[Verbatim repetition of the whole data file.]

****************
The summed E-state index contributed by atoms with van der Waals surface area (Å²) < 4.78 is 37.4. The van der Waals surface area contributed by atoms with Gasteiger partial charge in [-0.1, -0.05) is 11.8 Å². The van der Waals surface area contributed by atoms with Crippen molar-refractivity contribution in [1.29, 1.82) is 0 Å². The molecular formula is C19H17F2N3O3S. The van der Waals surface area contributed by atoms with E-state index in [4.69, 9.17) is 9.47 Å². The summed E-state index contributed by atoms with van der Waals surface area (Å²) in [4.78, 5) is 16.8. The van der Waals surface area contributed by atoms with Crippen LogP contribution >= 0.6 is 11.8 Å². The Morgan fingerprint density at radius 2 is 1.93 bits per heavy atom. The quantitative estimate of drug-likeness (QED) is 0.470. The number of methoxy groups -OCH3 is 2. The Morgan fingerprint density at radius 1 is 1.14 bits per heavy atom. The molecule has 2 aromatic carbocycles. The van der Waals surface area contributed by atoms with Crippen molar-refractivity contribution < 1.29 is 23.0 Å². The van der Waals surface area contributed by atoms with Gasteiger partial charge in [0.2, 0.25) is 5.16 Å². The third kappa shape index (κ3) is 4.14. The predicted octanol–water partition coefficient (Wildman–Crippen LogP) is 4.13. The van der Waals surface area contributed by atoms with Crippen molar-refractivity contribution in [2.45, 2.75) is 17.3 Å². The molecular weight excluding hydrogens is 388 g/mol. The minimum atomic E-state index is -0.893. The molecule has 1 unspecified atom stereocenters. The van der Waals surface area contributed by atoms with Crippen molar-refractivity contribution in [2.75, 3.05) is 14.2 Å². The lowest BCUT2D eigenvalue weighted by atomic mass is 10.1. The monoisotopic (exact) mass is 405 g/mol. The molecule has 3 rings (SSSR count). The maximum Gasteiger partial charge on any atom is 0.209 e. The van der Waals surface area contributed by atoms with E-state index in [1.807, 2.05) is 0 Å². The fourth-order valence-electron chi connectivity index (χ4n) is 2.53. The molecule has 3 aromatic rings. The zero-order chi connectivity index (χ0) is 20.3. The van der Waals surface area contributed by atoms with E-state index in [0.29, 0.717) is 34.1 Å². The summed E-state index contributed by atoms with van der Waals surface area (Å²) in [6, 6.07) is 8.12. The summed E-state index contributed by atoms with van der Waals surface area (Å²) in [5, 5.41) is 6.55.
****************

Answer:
The summed E-state index contributed by atoms with van der Waals surface area (Å²) < 4.78 is 37.4. The van der Waals surface area contributed by atoms with Gasteiger partial charge in [-0.1, -0.05) is 11.8 Å². The van der Waals surface area contributed by atoms with Crippen molar-refractivity contribution in [1.29, 1.82) is 0 Å². The molecular formula is C19H17F2N3O3S. The van der Waals surface area contributed by atoms with E-state index in [4.69, 9.17) is 9.47 Å². The summed E-state index contributed by atoms with van der Waals surface area (Å²) in [4.78, 5) is 16.8. The van der Waals surface area contributed by atoms with Crippen LogP contribution >= 0.6 is 11.8 Å². The Morgan fingerprint density at radius 2 is 1.93 bits per heavy atom. The quantitative estimate of drug-likeness (QED) is 0.470. The number of methoxy groups -OCH3 is 2. The Morgan fingerprint density at radius 1 is 1.14 bits per heavy atom. The molecule has 2 aromatic carbocycles. The van der Waals surface area contributed by atoms with Crippen molar-refractivity contribution < 1.29 is 23.0 Å². The van der Waals surface area contributed by atoms with Gasteiger partial charge in [0.2, 0.25) is 5.16 Å². The third kappa shape index (κ3) is 4.14. The predicted octanol–water partition coefficient (Wildman–Crippen LogP) is 4.13. The van der Waals surface area contributed by atoms with Crippen molar-refractivity contribution in [2.45, 2.75) is 17.3 Å². The molecular weight excluding hydrogens is 388 g/mol. The minimum atomic E-state index is -0.893. The molecule has 1 unspecified atom stereocenters. The van der Waals surface area contributed by atoms with Crippen molar-refractivity contribution in [2.75, 3.05) is 14.2 Å². The lowest BCUT2D eigenvalue weighted by atomic mass is 10.1. The monoisotopic (exact) mass is 405 g/mol. The molecule has 3 rings (SSSR count). The maximum Gasteiger partial charge on any atom is 0.209 e. The van der Waals surface area contributed by atoms with E-state index in [1.807, 2.05) is 0 Å². The fourth-order valence-electron chi connectivity index (χ4n) is 2.53. The molecule has 3 aromatic rings. The zero-order chi connectivity index (χ0) is 20.3. The van der Waals surface area contributed by atoms with E-state index in [0.29, 0.717) is 34.1 Å². The summed E-state index contributed by atoms with van der Waals surface area (Å²) in [6, 6.07) is 8.12. The summed E-state index contributed by atoms with van der Waals surface area (Å²) in [5, 5.41) is 6.55.